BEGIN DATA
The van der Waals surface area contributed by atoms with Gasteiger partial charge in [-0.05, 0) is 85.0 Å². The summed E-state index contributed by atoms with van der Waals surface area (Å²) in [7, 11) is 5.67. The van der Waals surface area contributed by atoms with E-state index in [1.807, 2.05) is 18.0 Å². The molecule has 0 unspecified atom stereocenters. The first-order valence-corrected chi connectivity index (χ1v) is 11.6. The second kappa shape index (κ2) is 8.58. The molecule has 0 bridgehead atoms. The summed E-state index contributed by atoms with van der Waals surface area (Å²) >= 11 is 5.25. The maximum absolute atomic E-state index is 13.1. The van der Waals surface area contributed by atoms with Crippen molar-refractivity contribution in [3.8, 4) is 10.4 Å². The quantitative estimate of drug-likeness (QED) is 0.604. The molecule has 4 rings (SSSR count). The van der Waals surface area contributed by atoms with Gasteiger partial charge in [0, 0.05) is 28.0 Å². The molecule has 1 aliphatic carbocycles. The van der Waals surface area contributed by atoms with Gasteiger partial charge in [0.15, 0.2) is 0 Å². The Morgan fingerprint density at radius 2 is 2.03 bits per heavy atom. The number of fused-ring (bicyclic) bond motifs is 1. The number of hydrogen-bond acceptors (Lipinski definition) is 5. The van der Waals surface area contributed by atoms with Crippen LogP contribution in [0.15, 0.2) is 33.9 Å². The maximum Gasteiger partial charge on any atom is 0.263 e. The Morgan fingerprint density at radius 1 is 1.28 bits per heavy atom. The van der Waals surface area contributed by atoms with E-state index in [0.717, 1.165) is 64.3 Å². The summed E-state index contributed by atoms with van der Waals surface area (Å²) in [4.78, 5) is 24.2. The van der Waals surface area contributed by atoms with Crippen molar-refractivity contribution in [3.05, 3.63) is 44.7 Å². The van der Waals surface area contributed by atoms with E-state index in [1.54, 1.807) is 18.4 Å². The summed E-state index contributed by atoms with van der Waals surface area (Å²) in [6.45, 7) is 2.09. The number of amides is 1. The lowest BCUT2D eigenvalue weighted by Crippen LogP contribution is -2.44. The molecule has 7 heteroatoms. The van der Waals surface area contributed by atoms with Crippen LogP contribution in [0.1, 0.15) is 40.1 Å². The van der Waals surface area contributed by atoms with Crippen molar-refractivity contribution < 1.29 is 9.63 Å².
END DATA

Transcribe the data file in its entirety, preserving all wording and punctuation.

The van der Waals surface area contributed by atoms with Gasteiger partial charge in [-0.05, 0) is 85.0 Å². The summed E-state index contributed by atoms with van der Waals surface area (Å²) in [7, 11) is 5.67. The van der Waals surface area contributed by atoms with E-state index in [1.807, 2.05) is 18.0 Å². The molecule has 0 unspecified atom stereocenters. The first-order valence-corrected chi connectivity index (χ1v) is 11.6. The second kappa shape index (κ2) is 8.58. The molecule has 0 bridgehead atoms. The summed E-state index contributed by atoms with van der Waals surface area (Å²) >= 11 is 5.25. The maximum absolute atomic E-state index is 13.1. The van der Waals surface area contributed by atoms with Crippen molar-refractivity contribution in [3.8, 4) is 10.4 Å². The quantitative estimate of drug-likeness (QED) is 0.604. The molecule has 4 rings (SSSR count). The van der Waals surface area contributed by atoms with Gasteiger partial charge in [0, 0.05) is 28.0 Å². The molecule has 1 aliphatic carbocycles. The van der Waals surface area contributed by atoms with Gasteiger partial charge in [0.15, 0.2) is 0 Å². The Morgan fingerprint density at radius 2 is 2.03 bits per heavy atom. The number of fused-ring (bicyclic) bond motifs is 1. The number of hydrogen-bond acceptors (Lipinski definition) is 5. The van der Waals surface area contributed by atoms with Crippen LogP contribution in [0.15, 0.2) is 33.9 Å². The maximum Gasteiger partial charge on any atom is 0.263 e. The Morgan fingerprint density at radius 1 is 1.28 bits per heavy atom. The van der Waals surface area contributed by atoms with E-state index in [0.717, 1.165) is 64.3 Å². The summed E-state index contributed by atoms with van der Waals surface area (Å²) in [4.78, 5) is 24.2. The van der Waals surface area contributed by atoms with Crippen molar-refractivity contribution in [3.05, 3.63) is 44.7 Å². The van der Waals surface area contributed by atoms with E-state index in [1.54, 1.807) is 18.4 Å². The summed E-state index contributed by atoms with van der Waals surface area (Å²) in [6.45, 7) is 2.09. The number of amides is 1. The lowest BCUT2D eigenvalue weighted by Crippen LogP contribution is -2.44. The molecule has 7 heteroatoms. The van der Waals surface area contributed by atoms with Crippen LogP contribution in [0.1, 0.15) is 40.1 Å². The van der Waals surface area contributed by atoms with Crippen molar-refractivity contribution < 1.29 is 9.63 Å².